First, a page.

|Diego Neves Da Hora||Telecom Paristech, France|
|Renata Teixeira||Inria, France|
|Koen Van Oost||Technicolor, Belgium|
|Karel Van Doorselaer||Technicolor, Belgium|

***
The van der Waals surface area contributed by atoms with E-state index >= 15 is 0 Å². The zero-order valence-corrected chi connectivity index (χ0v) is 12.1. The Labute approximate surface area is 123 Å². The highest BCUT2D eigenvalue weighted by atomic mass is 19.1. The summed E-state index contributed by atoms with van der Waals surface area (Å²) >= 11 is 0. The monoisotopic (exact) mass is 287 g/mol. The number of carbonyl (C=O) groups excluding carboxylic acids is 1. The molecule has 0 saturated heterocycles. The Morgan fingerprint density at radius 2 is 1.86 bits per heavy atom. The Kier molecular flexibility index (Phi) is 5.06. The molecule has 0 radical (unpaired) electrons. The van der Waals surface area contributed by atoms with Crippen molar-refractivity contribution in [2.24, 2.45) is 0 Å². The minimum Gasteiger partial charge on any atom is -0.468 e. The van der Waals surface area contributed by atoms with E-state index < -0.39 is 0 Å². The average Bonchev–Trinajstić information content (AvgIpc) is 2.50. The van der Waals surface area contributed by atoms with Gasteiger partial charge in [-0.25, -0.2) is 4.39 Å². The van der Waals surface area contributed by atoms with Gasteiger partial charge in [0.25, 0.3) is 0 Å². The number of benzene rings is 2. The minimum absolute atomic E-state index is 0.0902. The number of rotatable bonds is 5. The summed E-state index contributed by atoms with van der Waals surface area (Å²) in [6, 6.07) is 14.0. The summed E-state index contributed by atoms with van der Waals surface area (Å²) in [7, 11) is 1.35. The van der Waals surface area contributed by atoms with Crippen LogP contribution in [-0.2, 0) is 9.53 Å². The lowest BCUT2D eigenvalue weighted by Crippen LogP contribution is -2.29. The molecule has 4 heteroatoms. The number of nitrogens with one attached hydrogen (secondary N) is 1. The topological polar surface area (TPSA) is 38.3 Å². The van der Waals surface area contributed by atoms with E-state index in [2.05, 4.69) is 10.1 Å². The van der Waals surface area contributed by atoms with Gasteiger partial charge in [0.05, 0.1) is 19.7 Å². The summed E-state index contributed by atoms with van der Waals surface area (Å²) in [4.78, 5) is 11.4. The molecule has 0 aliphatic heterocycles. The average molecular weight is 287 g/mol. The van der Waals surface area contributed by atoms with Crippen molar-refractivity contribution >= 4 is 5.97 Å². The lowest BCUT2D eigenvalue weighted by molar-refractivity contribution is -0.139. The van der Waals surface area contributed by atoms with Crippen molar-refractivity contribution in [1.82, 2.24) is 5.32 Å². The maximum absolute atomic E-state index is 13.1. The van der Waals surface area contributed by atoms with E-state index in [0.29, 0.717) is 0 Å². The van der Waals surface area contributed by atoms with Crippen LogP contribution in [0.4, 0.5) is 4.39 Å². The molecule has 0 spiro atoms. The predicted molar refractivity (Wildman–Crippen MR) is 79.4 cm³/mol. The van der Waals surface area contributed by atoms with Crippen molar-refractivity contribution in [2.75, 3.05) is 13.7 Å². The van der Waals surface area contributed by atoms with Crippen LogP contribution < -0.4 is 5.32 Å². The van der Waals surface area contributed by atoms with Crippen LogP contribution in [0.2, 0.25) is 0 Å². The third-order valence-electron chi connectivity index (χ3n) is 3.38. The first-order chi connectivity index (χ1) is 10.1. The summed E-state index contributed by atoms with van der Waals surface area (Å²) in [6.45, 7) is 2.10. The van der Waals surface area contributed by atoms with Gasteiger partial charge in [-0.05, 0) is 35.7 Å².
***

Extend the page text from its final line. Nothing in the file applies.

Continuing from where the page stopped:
Poor Wi-Fi quality can disrupt home users' internet experience, or the Quality of Experience (QoE). Detecting when Wi-Fi degrades QoE is extremely valuable for residential Internet Service Providers (ISPs) as home users often hold the ISP responsible whenever QoE degrades. Yet, ISPs have little visibility within the home to assist users. Our goal is to develop a system that runs on commodity access points (APs) to assist ISPs in detecting when Wi-Fi degrades QoE. Our first contribution is to develop a method to detect instances of poor QoE based on the passive observation of Wi-Fi quality metrics available in commodity APs (e.g., PHY rate). We use support vector regression to build predictors of QoE given Wi-Fi quality for popular internet applications. We then use K-means clustering to combine per-application predictors to identify regions of Wi-Fi quality where QoE is poor across applications. We call samples in these regions as poor QoE samples. Our second contribution is to apply our predictors to Wi-Fi metrics collected over one month from 3479 APs of customers of a large residential ISP. Our results show that QoE is good most of the time, still we find 11.6% of poor QoE samples. Worse, approximately 21% of stations have more than 25% poor QoE samples. In some cases, we estimate that Wi-Fi quality causes poor QoE for many hours, though in most cases poor QoE events are short.